Red Flag flies in the face of Japan's riches: Terry McCarthy in Tokyo reports on an unlikely base for communist ideals
Sunday 13 September 1992
Still, in the democratic world, the Japanese Communist Party (JCP), with 400,000 members, is second in size only to the French Communist Party. It regularly wins seats in both houses of parliament and publishes a daily newspaper, Akahata (Red Flag), with a circulation of three million. Furthermore, the JCP is convinced that its brand of scientific socialism is the true path to a free and fair society.
The Japanese communists take themselves very seriously. It took several weeks of negotiations, lists of proposed questions and an exhaustive corporate history of The Independent before we were finally admitted through the video cameras and security guards for an interview with the party's number two, Tetsuzo Fuwa.
The Ultimate Leader of the JCP is Kenji Miyamoto, who has led the party with an iron grip for 32 years. Now 83, Mr Miyamoto rarely makes public appearances, and the relatively sprightly Mr Fuwa, 62, has taken to speaking for the party in his position as Chairman of the Presidium of the Central Committee.
Mr Fuwa, far from being a table-thumping ideologue or an anguished intellectual, turned out to be a smiling, soft-spoken man who listened carefully and responded directly to questions rather than reeling out stale lines of propaganda.
So why does the JCP exist? 'Although Japan is called one of the most successful economies in the world, this has led to many contradictions for the ordinary people,' he said. 'For example, the atrocious working conditions for ordinary people, leading to karoshi (death from overwork); the fact that agriculture has no future (in Japan); the fact that the enviromental question is worsened by big business; the fact that US military bases are still in Japan half a century after the war. All these problems demand progressive solutions.'
Mr Fuwa was ploughing a rich furrow. Despite the impressive economic statistics, opinion polls repeatedly show that few Japanese regard their country as an economic superpower. Calls for an improvement in the lifestyle of 'ordinary people' are getting louder.
'There has been lots of talk recently about measures to counter the recession,' Mr Fuwa continued. Two weeks ago the government announced a pounds 44bn supplementary budget to revive the economy and stop the fall of the stock market. 'But the government is not thinking about the people. It is thinking about big business and the banks.'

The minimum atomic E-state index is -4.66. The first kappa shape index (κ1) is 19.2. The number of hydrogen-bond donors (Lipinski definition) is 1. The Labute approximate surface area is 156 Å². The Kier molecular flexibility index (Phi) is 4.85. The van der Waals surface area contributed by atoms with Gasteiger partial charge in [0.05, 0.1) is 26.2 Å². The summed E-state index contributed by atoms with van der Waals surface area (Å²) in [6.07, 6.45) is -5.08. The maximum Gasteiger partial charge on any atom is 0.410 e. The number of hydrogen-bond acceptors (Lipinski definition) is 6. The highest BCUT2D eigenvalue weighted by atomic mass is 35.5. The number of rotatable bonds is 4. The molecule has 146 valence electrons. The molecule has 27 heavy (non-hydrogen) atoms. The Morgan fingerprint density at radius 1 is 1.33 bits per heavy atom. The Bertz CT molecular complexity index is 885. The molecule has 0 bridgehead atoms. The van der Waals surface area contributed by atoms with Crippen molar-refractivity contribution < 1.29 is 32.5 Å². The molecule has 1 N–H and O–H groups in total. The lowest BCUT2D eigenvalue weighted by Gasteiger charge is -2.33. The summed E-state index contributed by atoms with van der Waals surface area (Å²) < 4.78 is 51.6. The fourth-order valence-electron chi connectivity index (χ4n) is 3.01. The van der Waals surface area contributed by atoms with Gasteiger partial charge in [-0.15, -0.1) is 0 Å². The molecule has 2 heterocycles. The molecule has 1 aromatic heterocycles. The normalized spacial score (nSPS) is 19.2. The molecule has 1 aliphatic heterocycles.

Many party policies are populist rather than hardline Marxist. In this week's editions of Akahata, several features attacked bribery scandals affecting other parties (the JCP alone has never been accused of taking money for political favours). Other articles claimed that rush-hours on the railways were aggravated by private train companies keeping their monopolies by bribing the ruling Liberal Democratic Party, attacked the destruction of the ozone layer by big industry, and argued for more housing for the elderly in crowded Tokyo.
However, mainstream politicians regard the JCP as potentially subversive, and police keep it under constant surveillance. Mr Fuwa rejected a suggestion that the party could improve its standing by changing its name. 'The JCP is proud of its history and its policies. If we change our name, our opponents will charge that the contents remain the same.'
The ructions in the communist world have affected the JCP, particularly the shootings in Tiananmen Square, which caused the party to lose seats in elections. 'It is our experience that whenever a communist party overseas makes a mistake, domestically the JCP suffers. This is against reason. We severed ties with the Chinese Communist Party in 1967, but many people don't realise this.'
As the LDP lurches from scandal to scandal, buying off voters on the way, the JCP is quaintly independent and unashamedly dedicated to 'reason' in politics. 'Our policy line is not dependent on election results,' Mr Fuwa says. He and his comrades seem to have found their place in Japanese politics: the incorruptible, and therefore permanently in opposition, party.
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